My favourite tip to pass on: never make major corrections until you’ve completed the whole first draft – just note where and how text needs to be rewritten and plough on. Otherwise you’ll never finish.
How did you get into travel writing?
I trained as a photographer, but after I’d left school I spent as much time as possible travelling in Europe and Africa. I’d used a few guidebooks and one day thought “I could write one of these”. So I approached a few publishers and got lucky; it was the late eighties and a decade-long travel boom was just beginning. My first guidebook was the Rough Guide to Australia (I’d just emigrated there); then came China, Indonesia, Hong Kong and – as light relief – Iceland. What with side projects, guidebooks for other companies and keeping all these titles up to date, I was pretty busy for the next twenty years.
Is it possible to make a living as a full-time travel writer?
It is, but it’s extremely difficult: to get started you have to be persistent, flexible, and prepare yourself for poor pay and worse conditions. To be honest, nowadays I’d rather edit than write – the money is much better, and afterwards I can travel for fun.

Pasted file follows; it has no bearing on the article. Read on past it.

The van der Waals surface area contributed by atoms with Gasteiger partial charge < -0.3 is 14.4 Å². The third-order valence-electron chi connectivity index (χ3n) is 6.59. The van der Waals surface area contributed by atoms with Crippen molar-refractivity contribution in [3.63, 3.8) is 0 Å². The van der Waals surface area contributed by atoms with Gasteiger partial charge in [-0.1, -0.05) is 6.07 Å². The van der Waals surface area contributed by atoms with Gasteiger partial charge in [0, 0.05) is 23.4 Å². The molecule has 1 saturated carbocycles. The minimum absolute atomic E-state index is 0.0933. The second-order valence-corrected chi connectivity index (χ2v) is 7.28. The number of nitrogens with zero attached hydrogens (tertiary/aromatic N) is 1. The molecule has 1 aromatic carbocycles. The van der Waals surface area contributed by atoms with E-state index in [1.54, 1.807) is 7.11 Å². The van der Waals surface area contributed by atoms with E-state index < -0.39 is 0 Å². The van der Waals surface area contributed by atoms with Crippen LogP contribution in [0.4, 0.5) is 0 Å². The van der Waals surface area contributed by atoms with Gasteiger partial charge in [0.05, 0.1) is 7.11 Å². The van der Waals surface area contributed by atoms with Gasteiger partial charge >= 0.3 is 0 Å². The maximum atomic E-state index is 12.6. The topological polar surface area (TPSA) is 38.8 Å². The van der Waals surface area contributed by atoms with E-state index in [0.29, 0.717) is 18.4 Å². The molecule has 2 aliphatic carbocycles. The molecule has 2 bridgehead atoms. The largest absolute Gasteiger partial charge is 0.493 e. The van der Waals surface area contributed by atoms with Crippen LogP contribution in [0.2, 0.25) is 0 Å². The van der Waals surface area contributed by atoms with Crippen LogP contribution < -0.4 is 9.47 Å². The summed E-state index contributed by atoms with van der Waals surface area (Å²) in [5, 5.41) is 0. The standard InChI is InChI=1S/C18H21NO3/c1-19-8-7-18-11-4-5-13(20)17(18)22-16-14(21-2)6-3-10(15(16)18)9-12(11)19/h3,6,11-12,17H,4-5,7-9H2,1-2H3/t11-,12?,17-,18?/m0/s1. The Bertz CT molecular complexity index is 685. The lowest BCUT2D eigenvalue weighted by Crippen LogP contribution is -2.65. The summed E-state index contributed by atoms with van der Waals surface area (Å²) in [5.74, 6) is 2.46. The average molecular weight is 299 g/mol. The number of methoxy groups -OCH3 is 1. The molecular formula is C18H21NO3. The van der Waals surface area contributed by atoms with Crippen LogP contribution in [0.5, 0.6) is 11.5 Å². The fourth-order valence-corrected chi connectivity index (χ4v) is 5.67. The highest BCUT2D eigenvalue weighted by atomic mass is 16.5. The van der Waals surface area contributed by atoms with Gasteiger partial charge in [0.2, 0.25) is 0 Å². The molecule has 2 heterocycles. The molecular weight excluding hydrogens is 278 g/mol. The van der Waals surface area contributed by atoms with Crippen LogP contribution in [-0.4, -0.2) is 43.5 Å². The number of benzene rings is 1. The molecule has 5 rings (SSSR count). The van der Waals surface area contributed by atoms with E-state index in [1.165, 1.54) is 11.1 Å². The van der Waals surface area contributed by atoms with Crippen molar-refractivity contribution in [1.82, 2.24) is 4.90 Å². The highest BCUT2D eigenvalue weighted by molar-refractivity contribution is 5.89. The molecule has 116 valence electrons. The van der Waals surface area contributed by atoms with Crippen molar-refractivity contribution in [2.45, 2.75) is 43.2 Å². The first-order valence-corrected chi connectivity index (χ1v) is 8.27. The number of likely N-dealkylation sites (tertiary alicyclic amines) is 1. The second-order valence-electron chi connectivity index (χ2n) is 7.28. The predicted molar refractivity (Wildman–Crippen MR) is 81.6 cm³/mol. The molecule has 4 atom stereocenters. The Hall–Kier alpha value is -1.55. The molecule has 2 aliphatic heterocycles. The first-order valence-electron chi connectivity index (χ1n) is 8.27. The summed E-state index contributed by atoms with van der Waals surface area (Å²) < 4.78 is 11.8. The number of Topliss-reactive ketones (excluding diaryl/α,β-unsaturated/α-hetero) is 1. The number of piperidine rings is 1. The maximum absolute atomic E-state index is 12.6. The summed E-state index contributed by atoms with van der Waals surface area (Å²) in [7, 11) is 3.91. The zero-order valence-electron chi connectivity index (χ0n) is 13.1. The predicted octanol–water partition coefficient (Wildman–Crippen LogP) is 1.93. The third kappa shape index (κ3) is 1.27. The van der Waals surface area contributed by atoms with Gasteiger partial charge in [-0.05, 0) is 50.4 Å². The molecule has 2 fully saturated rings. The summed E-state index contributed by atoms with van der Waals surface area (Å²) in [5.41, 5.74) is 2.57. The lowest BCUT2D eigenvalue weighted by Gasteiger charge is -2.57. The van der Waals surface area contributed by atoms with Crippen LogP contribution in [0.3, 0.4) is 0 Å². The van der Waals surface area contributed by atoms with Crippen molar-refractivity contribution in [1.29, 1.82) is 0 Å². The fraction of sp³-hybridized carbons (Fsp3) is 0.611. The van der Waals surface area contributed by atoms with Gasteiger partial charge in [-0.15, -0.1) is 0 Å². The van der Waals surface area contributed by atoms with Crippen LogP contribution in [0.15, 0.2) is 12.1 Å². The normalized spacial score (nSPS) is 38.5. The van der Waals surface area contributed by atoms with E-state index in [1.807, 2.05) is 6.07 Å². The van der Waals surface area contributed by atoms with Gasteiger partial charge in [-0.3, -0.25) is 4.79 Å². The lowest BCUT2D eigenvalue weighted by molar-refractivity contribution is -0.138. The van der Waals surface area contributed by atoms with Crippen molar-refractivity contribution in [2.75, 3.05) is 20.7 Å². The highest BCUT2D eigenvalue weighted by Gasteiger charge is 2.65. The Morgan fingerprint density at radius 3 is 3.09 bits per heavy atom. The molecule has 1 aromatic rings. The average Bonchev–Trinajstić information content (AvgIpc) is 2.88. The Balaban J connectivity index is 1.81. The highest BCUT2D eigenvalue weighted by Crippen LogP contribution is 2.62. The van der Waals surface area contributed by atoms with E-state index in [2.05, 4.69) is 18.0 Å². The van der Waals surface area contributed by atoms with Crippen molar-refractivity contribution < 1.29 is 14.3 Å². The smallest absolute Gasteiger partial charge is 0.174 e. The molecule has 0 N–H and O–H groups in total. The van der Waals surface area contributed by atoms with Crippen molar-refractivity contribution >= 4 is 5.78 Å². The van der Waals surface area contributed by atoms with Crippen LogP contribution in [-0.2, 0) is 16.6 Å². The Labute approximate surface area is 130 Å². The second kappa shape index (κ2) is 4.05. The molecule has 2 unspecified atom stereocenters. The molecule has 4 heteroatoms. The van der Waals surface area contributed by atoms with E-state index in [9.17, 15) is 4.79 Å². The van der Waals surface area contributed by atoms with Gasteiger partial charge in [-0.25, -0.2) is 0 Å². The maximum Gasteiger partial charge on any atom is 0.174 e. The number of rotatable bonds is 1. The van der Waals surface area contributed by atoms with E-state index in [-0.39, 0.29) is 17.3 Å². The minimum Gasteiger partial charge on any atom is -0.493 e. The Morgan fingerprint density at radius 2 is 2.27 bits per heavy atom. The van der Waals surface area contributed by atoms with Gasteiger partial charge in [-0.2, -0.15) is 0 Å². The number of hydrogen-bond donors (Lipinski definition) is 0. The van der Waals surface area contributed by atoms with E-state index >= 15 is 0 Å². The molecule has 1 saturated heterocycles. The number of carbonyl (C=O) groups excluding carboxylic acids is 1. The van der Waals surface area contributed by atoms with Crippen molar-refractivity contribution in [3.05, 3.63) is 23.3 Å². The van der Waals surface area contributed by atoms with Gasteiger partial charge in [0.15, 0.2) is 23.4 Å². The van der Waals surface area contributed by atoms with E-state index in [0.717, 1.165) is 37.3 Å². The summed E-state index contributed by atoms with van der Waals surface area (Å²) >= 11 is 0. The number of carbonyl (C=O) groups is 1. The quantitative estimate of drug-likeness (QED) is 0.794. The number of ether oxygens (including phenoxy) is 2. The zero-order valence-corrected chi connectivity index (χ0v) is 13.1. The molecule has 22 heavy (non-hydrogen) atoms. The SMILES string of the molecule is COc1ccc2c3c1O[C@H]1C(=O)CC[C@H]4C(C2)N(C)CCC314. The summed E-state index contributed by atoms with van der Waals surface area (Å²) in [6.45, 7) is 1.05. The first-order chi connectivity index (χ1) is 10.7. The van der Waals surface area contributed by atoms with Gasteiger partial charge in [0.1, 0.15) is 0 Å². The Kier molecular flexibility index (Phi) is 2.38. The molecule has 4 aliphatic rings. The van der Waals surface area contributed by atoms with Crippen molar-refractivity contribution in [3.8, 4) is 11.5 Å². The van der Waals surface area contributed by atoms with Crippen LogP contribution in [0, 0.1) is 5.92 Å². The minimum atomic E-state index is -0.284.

What regions did you cover for the China Rough Guides?
I’ve covered nearly all of China at one time or another, with the exception of Dongbei and Mongolia. My real focus has always been on the southwest though.
Online reviews – such as those on Amazon and Good Reads – seem unfairly harsh for travel guides. Why do you think this is? Does it bother you?
Long before the net existed, I was getting irate letters from readers: they hated my hotel and restaurant recommendations, they hated the country I was writing about, they hated me. In an alien land, you place an increasingly desperate trust in your guidebook to steer you towards a good time, even safety: if it lets you down, you’ll never forgive it – or the author. Nowadays – and occasionally even back then – you also get a lot of negative postings from businesses who can’t accept that you prefer their rival’s services.
Flak doesn’t bother me too much – if you’re prepared to take praise, you have to accept criticism too – though I don’t like letting readers down through genuine errors.
The Mercenary Mandarin: How a British adventurer became a general in Qing-dynasty China is published by Blacksmith Books.
To learn more about David Leffman and his books, visit www.davidleffman.com.
Visit David’s FB page for The Mercenary Mandarin to see lots of great photos.